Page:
A community of women that encourages diverse types of leadership will be more likely to build huge impact.
When a group of women recognised that not enough was being done to locate victims of the Kerala floods, they mobilised together. The women scoured social media looking for messages from stranded people, verified their locations and coordinated with rescue operations, saving over 6,000 people.
Namita, who was a part of these efforts says: “When our campaign was over, we sat back, opened a spreadsheet and tallied the number of people we had reached out to… To be a part of this amazing setup, where we all feed off each other’s energy, inspire each other, motivate and help each other in succeeding.”
This group of inspiring women didn’t come together by chance. We had been working to build this community of women for six months before the Kerala floors. The She Creates Change programme brings together over 100 women to build their skills, amplify their campaigns and connect as a community.
Early on, we realised that a community of women that encourages diverse types of leadership will be more likely to build huge impact.
As the group of women grew to over 100, we started to see different leadership roles emerge:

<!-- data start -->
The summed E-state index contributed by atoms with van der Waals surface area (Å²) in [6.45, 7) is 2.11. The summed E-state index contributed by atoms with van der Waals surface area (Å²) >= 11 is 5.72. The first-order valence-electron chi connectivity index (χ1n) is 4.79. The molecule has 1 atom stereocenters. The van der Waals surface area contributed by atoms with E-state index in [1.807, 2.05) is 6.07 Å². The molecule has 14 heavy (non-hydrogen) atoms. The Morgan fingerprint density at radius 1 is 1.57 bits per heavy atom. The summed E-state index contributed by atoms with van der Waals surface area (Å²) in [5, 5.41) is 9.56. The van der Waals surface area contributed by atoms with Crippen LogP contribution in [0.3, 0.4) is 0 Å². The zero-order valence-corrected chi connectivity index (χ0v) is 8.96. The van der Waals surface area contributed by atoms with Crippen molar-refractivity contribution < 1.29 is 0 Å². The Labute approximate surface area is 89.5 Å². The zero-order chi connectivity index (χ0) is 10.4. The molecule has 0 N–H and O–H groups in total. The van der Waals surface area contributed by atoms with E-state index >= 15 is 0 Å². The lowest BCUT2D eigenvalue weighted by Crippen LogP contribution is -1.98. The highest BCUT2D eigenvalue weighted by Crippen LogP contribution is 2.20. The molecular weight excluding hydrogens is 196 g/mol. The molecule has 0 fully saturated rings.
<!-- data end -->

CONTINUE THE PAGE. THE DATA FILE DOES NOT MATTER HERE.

- Social Change ‘Champions’ – These women run strong national campaigns. Like Srilekha, who champions rural women’s rights in the tribal Jharkhand region and is running a campaign to secure menstrual hygiene services for young girls. Women like Srilekha provide inspiration and motivation to the group.
- Community Leaders – These women don’t lead a specific campaign, but organise and offer leadership to the community. For example, Namita encourages women to start campaigns and connects them to supportive buddies. She also helps to mobilise support for the right campaign at the right time.
- Experts – They provide expert guidance on key strategic skills. For example, lawyer Sagina provides legal advice to campaigns that are looking for the right policy ask.
The women in this community choose different learning pathways depending on the role they identify for themselves. Which means everyone feels like they can contribute to a positive, growing community of women making a huge impact in India.
If you want to learn more about our research on ‘Roles in a Community’ – Click here
By Nitya Ram, Learning Consultant
and Danny Hutley, Learning & Impact Advisor